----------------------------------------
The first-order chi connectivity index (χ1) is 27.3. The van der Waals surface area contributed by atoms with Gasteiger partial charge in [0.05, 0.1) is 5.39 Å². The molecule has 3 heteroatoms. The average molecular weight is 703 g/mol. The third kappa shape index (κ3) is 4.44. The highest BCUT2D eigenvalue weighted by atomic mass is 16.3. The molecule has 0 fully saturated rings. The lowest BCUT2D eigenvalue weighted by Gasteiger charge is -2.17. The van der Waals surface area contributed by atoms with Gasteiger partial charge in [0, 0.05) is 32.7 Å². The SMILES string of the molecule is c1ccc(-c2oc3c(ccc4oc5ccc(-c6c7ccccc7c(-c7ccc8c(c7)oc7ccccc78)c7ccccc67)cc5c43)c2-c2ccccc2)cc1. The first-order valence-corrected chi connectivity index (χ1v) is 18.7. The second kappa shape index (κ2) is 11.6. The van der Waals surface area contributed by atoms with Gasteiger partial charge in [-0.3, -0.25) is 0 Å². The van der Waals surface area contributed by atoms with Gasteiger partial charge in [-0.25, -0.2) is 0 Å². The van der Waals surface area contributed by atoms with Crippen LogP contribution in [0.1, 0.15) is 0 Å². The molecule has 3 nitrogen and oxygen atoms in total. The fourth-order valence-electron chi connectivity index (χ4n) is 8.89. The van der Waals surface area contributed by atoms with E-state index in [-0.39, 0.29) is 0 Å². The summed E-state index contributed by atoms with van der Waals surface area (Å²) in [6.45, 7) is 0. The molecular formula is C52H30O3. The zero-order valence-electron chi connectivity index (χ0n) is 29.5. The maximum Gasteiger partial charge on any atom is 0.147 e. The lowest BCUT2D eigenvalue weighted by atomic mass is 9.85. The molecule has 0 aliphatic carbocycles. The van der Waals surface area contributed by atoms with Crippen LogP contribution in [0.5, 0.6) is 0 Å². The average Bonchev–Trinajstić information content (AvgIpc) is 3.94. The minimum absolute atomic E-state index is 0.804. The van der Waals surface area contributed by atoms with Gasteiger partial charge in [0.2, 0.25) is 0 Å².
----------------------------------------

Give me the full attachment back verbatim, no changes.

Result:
The first-order chi connectivity index (χ1) is 27.3. The van der Waals surface area contributed by atoms with Gasteiger partial charge in [0.05, 0.1) is 5.39 Å². The molecule has 3 heteroatoms. The average molecular weight is 703 g/mol. The third kappa shape index (κ3) is 4.44. The highest BCUT2D eigenvalue weighted by atomic mass is 16.3. The molecule has 0 fully saturated rings. The lowest BCUT2D eigenvalue weighted by Gasteiger charge is -2.17. The van der Waals surface area contributed by atoms with Gasteiger partial charge in [0, 0.05) is 32.7 Å². The SMILES string of the molecule is c1ccc(-c2oc3c(ccc4oc5ccc(-c6c7ccccc7c(-c7ccc8c(c7)oc7ccccc78)c7ccccc67)cc5c43)c2-c2ccccc2)cc1. The first-order valence-corrected chi connectivity index (χ1v) is 18.7. The second kappa shape index (κ2) is 11.6. The van der Waals surface area contributed by atoms with Gasteiger partial charge in [-0.3, -0.25) is 0 Å². The van der Waals surface area contributed by atoms with Gasteiger partial charge in [-0.25, -0.2) is 0 Å². The van der Waals surface area contributed by atoms with Crippen LogP contribution in [0.1, 0.15) is 0 Å². The molecule has 3 nitrogen and oxygen atoms in total. The fourth-order valence-electron chi connectivity index (χ4n) is 8.89. The van der Waals surface area contributed by atoms with E-state index in [-0.39, 0.29) is 0 Å². The summed E-state index contributed by atoms with van der Waals surface area (Å²) in [6.45, 7) is 0. The molecular formula is C52H30O3. The zero-order valence-electron chi connectivity index (χ0n) is 29.5. The maximum Gasteiger partial charge on any atom is 0.147 e. The lowest BCUT2D eigenvalue weighted by atomic mass is 9.85. The molecule has 0 aliphatic carbocycles. The van der Waals surface area contributed by atoms with Crippen LogP contribution in [0.5, 0.6) is 0 Å². The average Bonchev–Trinajstić information content (AvgIpc) is 3.94. The minimum absolute atomic E-state index is 0.804. The van der Waals surface area contributed by atoms with Gasteiger partial charge in [0.2, 0.25) is 0 Å².